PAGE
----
SA Power Networks sets reward to catch copper thieves

Break-ins: SA Power Networks has doubled its standard reward to $20,000 to help catch copper thieves following 14 substation break-ins over the past month.
Break-ins: SA Power Networks has doubled its standard reward to $20,000 to help catch copper thieves following 14 substation break-ins over the past month.

SA Power Networks has doubled its standard reward to $20,000 to help catch copper thieves following 14 substation break-ins over the past month, with Kingston being one of the substations affected this week.

The reward has been offered for information leading to a conviction of those responsible for copper theft from SA Power Networks' electricity infrastructure.

Thieves have hit fourteen substations in regional and metropolitan locations, mainly targeting copper earthing.

Under the Electricity Act, thieves face up to two year's jail or a $10,000 fine for breaking into a substation and interfering with electricity infrastructure.

SA Power Networks spokesman Paul Roberts, said the network is working closely with SAPOL, encouraging anyone with information on copper theft to contact police by calling CrimeStoppers on 1800 333 000.

"Someone must know something, whether it is information about who is breaking into the substations or even who is buying the stolen copper," Mr Roberts said.

"These people are risking their lives and seriously compromising the electricity network and the safety of our employees and the community."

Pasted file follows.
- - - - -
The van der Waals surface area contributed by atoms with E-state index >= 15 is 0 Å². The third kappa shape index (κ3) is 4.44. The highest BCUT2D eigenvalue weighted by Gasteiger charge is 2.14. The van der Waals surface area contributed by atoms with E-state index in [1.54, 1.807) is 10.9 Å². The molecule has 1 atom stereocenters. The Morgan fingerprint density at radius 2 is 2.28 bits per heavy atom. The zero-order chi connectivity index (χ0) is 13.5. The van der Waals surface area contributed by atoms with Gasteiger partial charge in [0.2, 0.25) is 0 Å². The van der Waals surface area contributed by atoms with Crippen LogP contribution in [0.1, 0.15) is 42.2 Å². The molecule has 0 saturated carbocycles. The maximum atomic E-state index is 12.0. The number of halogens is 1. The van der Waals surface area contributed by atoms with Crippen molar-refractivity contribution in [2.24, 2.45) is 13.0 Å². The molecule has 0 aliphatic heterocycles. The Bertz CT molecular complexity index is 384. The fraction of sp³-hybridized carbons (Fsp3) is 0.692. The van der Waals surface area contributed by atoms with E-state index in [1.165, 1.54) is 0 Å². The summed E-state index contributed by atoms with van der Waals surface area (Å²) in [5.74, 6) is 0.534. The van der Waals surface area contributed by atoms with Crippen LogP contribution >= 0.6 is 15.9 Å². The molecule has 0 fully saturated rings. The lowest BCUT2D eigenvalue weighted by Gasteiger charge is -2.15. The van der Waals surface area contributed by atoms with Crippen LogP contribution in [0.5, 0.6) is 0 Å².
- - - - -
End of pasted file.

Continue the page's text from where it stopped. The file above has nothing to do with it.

Mr Roberts stated that these break-ins have caused a number of power outages, affecting about 8,000 customers, with the network needing to turn off supply to maintain community safety.

Substations affected included Kingston South East on Tuesday, impacting 2,000 customers, Swan Reach, Woodside, Meningie, Jervois and Caloote.

"Just stepping into a substation site is dangerous, as you do not have to touch equipment to be electrocuted," he continued. "They not only are risking their lives, but their actions endanger the public and could lead to serious disruption of electricity supply. Repairs are also costly."

Mr Roberts stressed how important it is that local residents who live around substations keep an eye out for suspicious activity.

"Anyone working in substations would have a clearly-marked SA Power Networks vehicle and park at or adjacent the gates of substations," he finished.

SA Power Networks has more than 400 substations and uses a range of strategies to try to deter copper theft including high-security fencing and electrified fencing at some sites; video surveillance; and security patrols.